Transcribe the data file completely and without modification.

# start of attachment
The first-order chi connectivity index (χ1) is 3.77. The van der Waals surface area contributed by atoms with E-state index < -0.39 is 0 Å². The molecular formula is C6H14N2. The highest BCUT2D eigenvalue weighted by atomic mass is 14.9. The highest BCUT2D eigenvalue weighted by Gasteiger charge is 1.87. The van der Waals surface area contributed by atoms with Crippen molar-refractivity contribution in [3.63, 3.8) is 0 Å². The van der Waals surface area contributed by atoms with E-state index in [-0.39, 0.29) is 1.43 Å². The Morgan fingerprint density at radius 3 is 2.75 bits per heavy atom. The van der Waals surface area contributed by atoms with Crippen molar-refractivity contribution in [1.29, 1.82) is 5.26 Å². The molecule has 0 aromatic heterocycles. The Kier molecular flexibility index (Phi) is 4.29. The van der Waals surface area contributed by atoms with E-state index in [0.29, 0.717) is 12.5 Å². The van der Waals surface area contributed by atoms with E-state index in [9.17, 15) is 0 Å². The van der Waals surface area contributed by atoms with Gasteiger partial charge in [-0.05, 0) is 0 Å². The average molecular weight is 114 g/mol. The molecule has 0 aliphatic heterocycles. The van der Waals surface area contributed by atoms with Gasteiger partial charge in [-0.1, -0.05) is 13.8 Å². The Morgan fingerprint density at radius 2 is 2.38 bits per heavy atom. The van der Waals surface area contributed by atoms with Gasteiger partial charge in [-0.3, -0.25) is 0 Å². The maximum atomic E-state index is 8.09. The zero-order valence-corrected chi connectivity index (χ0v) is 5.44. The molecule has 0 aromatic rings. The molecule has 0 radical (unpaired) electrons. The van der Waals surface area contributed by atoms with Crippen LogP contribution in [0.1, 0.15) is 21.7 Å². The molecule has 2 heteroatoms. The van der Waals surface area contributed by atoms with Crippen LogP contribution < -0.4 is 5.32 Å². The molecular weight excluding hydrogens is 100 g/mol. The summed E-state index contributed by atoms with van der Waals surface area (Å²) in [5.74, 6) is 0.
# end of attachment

The first-order chi connectivity index (χ1) is 3.77. The van der Waals surface area contributed by atoms with E-state index < -0.39 is 0 Å². The molecular formula is C6H14N2. The highest BCUT2D eigenvalue weighted by atomic mass is 14.9. The highest BCUT2D eigenvalue weighted by Gasteiger charge is 1.87. The van der Waals surface area contributed by atoms with Crippen molar-refractivity contribution in [3.63, 3.8) is 0 Å². The van der Waals surface area contributed by atoms with E-state index in [-0.39, 0.29) is 1.43 Å². The Morgan fingerprint density at radius 3 is 2.75 bits per heavy atom. The van der Waals surface area contributed by atoms with Crippen molar-refractivity contribution in [1.29, 1.82) is 5.26 Å². The molecule has 0 aromatic heterocycles. The Kier molecular flexibility index (Phi) is 4.29. The van der Waals surface area contributed by atoms with E-state index in [0.29, 0.717) is 12.5 Å². The van der Waals surface area contributed by atoms with E-state index in [9.17, 15) is 0 Å². The van der Waals surface area contributed by atoms with Gasteiger partial charge in [-0.05, 0) is 0 Å². The average molecular weight is 114 g/mol. The molecule has 0 aliphatic heterocycles. The van der Waals surface area contributed by atoms with Gasteiger partial charge in [-0.1, -0.05) is 13.8 Å². The Morgan fingerprint density at radius 2 is 2.38 bits per heavy atom. The van der Waals surface area contributed by atoms with Gasteiger partial charge in [-0.3, -0.25) is 0 Å². The maximum atomic E-state index is 8.09. The zero-order valence-corrected chi connectivity index (χ0v) is 5.44. The molecule has 0 aromatic rings. The molecule has 0 radical (unpaired) electrons. The van der Waals surface area contributed by atoms with Crippen LogP contribution in [0.1, 0.15) is 21.7 Å². The molecule has 2 heteroatoms. The van der Waals surface area contributed by atoms with Crippen LogP contribution < -0.4 is 5.32 Å². The molecular weight excluding hydrogens is 100 g/mol. The summed E-state index contributed by atoms with van der Waals surface area (Å²) in [5.74, 6) is 0.